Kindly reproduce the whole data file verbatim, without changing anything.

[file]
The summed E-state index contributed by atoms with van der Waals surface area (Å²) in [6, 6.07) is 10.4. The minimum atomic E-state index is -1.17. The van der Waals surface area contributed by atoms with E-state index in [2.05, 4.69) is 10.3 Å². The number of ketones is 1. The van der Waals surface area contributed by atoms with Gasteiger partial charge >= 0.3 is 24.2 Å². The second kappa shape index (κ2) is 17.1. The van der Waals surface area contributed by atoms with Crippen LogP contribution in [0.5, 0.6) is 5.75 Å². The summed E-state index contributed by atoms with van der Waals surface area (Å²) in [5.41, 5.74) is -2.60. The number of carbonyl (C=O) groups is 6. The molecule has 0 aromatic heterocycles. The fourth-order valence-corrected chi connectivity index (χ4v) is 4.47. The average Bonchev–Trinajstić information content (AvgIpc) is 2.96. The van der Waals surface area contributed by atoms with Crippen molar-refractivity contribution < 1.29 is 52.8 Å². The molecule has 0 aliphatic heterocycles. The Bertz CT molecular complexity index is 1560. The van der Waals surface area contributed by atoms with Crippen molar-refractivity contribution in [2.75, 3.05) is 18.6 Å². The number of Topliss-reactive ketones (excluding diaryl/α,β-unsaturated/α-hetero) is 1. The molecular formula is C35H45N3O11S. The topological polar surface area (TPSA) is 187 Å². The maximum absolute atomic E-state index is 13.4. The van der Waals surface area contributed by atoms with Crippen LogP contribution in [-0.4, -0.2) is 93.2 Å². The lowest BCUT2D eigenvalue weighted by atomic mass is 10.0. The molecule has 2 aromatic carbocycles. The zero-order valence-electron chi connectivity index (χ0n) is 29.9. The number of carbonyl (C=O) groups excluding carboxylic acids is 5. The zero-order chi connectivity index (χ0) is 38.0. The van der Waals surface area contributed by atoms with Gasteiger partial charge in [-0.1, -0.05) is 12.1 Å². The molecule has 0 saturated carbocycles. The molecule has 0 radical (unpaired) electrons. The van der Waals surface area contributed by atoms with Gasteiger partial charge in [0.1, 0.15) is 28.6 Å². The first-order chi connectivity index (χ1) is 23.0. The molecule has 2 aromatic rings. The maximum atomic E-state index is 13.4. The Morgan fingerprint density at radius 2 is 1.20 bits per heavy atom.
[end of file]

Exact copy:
The summed E-state index contributed by atoms with van der Waals surface area (Å²) in [6, 6.07) is 10.4. The minimum atomic E-state index is -1.17. The van der Waals surface area contributed by atoms with E-state index in [2.05, 4.69) is 10.3 Å². The number of ketones is 1. The van der Waals surface area contributed by atoms with Gasteiger partial charge >= 0.3 is 24.2 Å². The second kappa shape index (κ2) is 17.1. The van der Waals surface area contributed by atoms with Crippen LogP contribution in [0.5, 0.6) is 5.75 Å². The summed E-state index contributed by atoms with van der Waals surface area (Å²) in [5.41, 5.74) is -2.60. The number of carbonyl (C=O) groups is 6. The molecule has 0 aromatic heterocycles. The fourth-order valence-corrected chi connectivity index (χ4v) is 4.47. The average Bonchev–Trinajstić information content (AvgIpc) is 2.96. The van der Waals surface area contributed by atoms with Crippen molar-refractivity contribution < 1.29 is 52.8 Å². The molecule has 0 aliphatic heterocycles. The Bertz CT molecular complexity index is 1560. The van der Waals surface area contributed by atoms with Crippen molar-refractivity contribution in [2.75, 3.05) is 18.6 Å². The number of Topliss-reactive ketones (excluding diaryl/α,β-unsaturated/α-hetero) is 1. The molecular formula is C35H45N3O11S. The topological polar surface area (TPSA) is 187 Å². The maximum absolute atomic E-state index is 13.4. The van der Waals surface area contributed by atoms with Crippen LogP contribution in [-0.4, -0.2) is 93.2 Å². The lowest BCUT2D eigenvalue weighted by atomic mass is 10.0. The molecule has 2 aromatic carbocycles. The zero-order valence-electron chi connectivity index (χ0n) is 29.9. The number of carbonyl (C=O) groups excluding carboxylic acids is 5. The zero-order chi connectivity index (χ0) is 38.0. The van der Waals surface area contributed by atoms with Gasteiger partial charge in [-0.1, -0.05) is 12.1 Å². The molecule has 0 saturated carbocycles. The molecule has 0 radical (unpaired) electrons. The van der Waals surface area contributed by atoms with Gasteiger partial charge in [0.1, 0.15) is 28.6 Å². The first-order chi connectivity index (χ1) is 23.0. The molecule has 2 aromatic rings. The maximum atomic E-state index is 13.4. The Morgan fingerprint density at radius 2 is 1.20 bits per heavy atom.